Supporters gather to remember genocide in Ukraine

Every November, Leoniv Korownyk revisits one of the darkest periods in Ukrainian history.

Every November, Leoniv Korownyk revisits one of the darkest periods in Ukrainian history.

Korownyk, officials and supporters gathered at the legislature yesterday for a service that recognized Bill 37 and commemorated those who died as a result of the man-made famine and genocide of 1932-1933 in the Ukraine.

Bill 37, passed on Nov. 4, 2008, declared every fourth Saturday in November as Ukrainian Famine and Genocide (Holodomor) Memorial Day in Alberta. The service was hosted by Ken Kowalski, speaker of the legislative assembly of Alberta, and featured Premier Ed Stelmach along with other officials and survivors of the genocide.

“It was and always will be an unyielding wound in the memory of the Ukrainian nation,” said Korownyk, a Holodomor survivor.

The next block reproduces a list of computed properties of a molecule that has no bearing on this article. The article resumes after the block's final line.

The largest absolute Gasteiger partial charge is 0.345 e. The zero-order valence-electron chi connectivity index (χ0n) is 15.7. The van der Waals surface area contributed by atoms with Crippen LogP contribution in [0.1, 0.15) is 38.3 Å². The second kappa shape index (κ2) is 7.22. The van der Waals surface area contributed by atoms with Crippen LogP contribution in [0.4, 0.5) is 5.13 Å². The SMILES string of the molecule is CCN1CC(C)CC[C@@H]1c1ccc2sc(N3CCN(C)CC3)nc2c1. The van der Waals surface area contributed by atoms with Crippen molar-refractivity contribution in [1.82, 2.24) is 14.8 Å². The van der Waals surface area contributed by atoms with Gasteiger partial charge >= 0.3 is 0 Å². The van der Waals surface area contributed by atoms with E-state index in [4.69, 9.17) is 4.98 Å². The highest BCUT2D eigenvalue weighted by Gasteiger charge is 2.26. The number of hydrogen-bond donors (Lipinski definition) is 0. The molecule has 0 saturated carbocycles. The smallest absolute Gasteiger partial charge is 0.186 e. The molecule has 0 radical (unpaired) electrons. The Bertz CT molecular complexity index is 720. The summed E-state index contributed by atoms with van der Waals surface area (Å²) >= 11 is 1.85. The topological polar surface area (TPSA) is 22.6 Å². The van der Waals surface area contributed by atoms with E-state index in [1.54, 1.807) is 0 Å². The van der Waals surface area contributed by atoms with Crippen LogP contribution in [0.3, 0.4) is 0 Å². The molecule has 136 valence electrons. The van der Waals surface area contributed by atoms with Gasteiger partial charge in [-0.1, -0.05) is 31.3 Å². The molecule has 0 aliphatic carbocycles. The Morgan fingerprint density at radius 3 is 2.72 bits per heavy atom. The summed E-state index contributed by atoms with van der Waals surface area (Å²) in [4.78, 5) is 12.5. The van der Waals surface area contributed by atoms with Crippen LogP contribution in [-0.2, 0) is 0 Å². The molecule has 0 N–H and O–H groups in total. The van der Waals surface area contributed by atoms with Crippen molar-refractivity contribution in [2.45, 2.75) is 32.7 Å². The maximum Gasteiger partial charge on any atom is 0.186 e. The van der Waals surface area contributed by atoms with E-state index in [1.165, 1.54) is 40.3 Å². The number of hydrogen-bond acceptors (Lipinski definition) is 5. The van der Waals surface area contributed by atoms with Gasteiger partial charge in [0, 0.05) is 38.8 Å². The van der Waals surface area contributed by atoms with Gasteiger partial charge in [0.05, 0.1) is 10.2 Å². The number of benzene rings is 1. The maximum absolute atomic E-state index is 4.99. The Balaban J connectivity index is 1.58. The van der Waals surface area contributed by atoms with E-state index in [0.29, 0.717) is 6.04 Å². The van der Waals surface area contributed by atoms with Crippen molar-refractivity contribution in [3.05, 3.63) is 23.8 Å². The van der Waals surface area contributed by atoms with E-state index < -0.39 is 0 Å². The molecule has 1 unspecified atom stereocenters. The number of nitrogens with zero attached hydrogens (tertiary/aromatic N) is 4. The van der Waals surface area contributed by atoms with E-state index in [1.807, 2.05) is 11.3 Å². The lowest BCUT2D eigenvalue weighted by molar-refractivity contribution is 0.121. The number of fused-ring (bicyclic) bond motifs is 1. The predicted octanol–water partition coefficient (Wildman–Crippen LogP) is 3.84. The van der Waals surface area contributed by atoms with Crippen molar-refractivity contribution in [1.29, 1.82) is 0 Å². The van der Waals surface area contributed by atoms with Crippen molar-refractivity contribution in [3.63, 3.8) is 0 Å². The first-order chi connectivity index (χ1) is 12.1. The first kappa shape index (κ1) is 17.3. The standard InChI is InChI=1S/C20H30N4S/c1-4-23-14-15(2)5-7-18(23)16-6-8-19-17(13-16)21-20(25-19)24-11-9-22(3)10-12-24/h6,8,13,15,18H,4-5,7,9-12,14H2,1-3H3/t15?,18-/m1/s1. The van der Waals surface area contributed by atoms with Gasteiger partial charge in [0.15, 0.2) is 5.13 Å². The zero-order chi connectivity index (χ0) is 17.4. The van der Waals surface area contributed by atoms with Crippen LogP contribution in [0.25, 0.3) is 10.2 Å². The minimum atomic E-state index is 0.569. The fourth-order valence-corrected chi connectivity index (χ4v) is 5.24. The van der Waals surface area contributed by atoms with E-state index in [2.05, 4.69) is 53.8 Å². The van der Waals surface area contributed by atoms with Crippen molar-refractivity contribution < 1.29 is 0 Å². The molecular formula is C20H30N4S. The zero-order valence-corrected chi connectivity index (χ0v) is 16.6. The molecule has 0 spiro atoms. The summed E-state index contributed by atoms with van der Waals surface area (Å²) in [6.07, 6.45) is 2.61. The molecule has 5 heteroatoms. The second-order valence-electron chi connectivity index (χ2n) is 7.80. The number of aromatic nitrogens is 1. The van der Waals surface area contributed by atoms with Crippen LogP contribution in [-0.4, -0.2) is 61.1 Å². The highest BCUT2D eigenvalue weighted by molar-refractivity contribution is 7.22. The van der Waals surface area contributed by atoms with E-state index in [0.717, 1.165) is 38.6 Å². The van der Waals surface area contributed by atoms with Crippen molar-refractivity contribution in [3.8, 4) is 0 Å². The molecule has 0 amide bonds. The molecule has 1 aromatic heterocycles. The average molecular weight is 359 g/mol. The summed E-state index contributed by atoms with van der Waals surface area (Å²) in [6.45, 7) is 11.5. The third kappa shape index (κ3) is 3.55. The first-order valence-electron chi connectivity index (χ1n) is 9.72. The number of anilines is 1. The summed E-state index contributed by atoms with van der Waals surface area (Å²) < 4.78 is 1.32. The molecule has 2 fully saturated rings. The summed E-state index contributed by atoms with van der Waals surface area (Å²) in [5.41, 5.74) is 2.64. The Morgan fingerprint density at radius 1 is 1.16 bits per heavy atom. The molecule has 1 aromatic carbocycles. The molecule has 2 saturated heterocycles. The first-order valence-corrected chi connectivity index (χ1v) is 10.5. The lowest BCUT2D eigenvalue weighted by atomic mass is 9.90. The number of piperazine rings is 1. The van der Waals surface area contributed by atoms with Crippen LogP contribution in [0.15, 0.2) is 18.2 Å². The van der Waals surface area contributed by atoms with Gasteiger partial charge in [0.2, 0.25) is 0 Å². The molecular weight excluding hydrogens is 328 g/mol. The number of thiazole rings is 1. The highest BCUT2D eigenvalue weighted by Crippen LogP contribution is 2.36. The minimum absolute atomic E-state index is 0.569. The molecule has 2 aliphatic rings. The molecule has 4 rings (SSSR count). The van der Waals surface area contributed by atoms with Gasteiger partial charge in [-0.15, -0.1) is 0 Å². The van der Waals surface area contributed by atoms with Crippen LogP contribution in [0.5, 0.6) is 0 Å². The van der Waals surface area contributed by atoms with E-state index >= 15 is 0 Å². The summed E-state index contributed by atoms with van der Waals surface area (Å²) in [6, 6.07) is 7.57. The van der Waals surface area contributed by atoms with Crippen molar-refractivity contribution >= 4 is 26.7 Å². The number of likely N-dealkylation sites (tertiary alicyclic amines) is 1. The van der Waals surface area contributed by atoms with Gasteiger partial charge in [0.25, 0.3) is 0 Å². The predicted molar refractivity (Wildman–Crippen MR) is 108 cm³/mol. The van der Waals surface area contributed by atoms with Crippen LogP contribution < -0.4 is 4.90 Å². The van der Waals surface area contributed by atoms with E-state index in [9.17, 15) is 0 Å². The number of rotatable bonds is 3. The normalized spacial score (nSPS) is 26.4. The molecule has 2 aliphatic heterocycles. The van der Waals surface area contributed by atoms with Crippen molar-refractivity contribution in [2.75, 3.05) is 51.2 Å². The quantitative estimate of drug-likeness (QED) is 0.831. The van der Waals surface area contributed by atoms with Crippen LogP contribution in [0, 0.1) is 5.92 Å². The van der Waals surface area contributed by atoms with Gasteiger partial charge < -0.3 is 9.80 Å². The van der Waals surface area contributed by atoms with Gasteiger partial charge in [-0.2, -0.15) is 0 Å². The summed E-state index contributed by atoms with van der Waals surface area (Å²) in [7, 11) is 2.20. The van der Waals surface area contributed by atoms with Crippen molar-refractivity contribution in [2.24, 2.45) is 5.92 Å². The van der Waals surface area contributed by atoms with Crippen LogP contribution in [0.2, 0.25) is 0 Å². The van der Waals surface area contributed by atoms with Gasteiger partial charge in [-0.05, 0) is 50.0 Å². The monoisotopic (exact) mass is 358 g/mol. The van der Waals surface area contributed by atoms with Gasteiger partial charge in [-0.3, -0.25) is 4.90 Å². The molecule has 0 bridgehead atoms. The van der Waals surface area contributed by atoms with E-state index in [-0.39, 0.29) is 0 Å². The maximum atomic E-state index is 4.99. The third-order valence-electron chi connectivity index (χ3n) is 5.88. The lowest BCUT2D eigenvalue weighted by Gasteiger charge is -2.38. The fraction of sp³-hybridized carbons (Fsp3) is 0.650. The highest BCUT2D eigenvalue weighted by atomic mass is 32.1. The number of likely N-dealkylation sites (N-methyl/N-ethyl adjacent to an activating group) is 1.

“I am grateful that I survived the Holodomor and in the 80th year of my life was able to speak to you today regarding this horrible and unjust evil,” stated Korownyk in his sombre speech.

Korownyk first fled to Germany to escape the genocide and finally made his home in Canada.

Stelmach, who helped pass Bill 37, also spoke at the ceremony.

“It was not just an assault on Ukrainian farmers, it was almost as if a war had been declared on all Ukrainians, and it is estimated anywhere from seven to 10 million Ukrainians perished during the famine, and perhaps even more,” he said.

“But thankfully some survived, and it is because of those survivors that the horror of the Ukrainian famine and the genocide is known despite the efforts of the Soviet authorities to conceal the truth of what happened in Ukraine.”

 
 
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